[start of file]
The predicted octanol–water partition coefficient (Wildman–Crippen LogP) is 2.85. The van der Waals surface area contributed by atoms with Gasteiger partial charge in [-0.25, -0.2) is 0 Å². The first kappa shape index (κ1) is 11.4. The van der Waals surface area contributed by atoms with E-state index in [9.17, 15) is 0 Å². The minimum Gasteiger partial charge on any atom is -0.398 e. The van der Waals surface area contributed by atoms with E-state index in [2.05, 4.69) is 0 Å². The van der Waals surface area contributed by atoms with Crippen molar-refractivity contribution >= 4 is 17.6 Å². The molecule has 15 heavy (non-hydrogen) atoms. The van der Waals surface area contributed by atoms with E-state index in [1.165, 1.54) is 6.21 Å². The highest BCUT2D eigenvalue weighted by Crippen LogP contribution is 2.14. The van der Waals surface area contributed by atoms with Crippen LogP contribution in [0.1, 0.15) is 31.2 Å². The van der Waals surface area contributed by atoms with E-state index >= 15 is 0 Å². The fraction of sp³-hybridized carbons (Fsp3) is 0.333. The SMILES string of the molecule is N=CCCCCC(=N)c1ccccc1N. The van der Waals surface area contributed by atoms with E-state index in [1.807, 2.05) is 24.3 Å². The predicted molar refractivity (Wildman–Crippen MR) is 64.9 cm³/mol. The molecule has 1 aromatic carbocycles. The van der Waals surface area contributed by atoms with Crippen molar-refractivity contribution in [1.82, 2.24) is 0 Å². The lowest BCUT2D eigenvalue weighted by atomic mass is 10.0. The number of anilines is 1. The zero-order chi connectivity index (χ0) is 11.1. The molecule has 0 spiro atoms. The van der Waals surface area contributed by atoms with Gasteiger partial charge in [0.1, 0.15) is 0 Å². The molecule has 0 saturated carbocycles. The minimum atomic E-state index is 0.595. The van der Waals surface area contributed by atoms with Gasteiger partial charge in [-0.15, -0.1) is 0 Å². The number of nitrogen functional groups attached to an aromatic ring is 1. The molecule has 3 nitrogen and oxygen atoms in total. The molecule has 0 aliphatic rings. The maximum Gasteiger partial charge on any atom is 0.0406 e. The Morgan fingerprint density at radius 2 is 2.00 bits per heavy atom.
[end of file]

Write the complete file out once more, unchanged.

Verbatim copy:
The predicted octanol–water partition coefficient (Wildman–Crippen LogP) is 2.85. The van der Waals surface area contributed by atoms with Gasteiger partial charge in [-0.25, -0.2) is 0 Å². The first kappa shape index (κ1) is 11.4. The van der Waals surface area contributed by atoms with E-state index in [9.17, 15) is 0 Å². The minimum Gasteiger partial charge on any atom is -0.398 e. The van der Waals surface area contributed by atoms with E-state index in [2.05, 4.69) is 0 Å². The van der Waals surface area contributed by atoms with Crippen molar-refractivity contribution >= 4 is 17.6 Å². The molecule has 15 heavy (non-hydrogen) atoms. The van der Waals surface area contributed by atoms with E-state index in [1.165, 1.54) is 6.21 Å². The highest BCUT2D eigenvalue weighted by Crippen LogP contribution is 2.14. The van der Waals surface area contributed by atoms with Crippen LogP contribution in [0.1, 0.15) is 31.2 Å². The van der Waals surface area contributed by atoms with E-state index >= 15 is 0 Å². The fraction of sp³-hybridized carbons (Fsp3) is 0.333. The SMILES string of the molecule is N=CCCCCC(=N)c1ccccc1N. The van der Waals surface area contributed by atoms with E-state index in [1.807, 2.05) is 24.3 Å². The predicted molar refractivity (Wildman–Crippen MR) is 64.9 cm³/mol. The molecule has 1 aromatic carbocycles. The van der Waals surface area contributed by atoms with Crippen molar-refractivity contribution in [1.82, 2.24) is 0 Å². The lowest BCUT2D eigenvalue weighted by atomic mass is 10.0. The number of anilines is 1. The zero-order chi connectivity index (χ0) is 11.1. The molecule has 0 spiro atoms. The van der Waals surface area contributed by atoms with Gasteiger partial charge in [0.1, 0.15) is 0 Å². The molecule has 0 saturated carbocycles. The minimum atomic E-state index is 0.595. The van der Waals surface area contributed by atoms with Gasteiger partial charge in [-0.15, -0.1) is 0 Å². The number of nitrogen functional groups attached to an aromatic ring is 1. The molecule has 3 nitrogen and oxygen atoms in total. The molecule has 0 aliphatic rings. The maximum Gasteiger partial charge on any atom is 0.0406 e. The Morgan fingerprint density at radius 2 is 2.00 bits per heavy atom.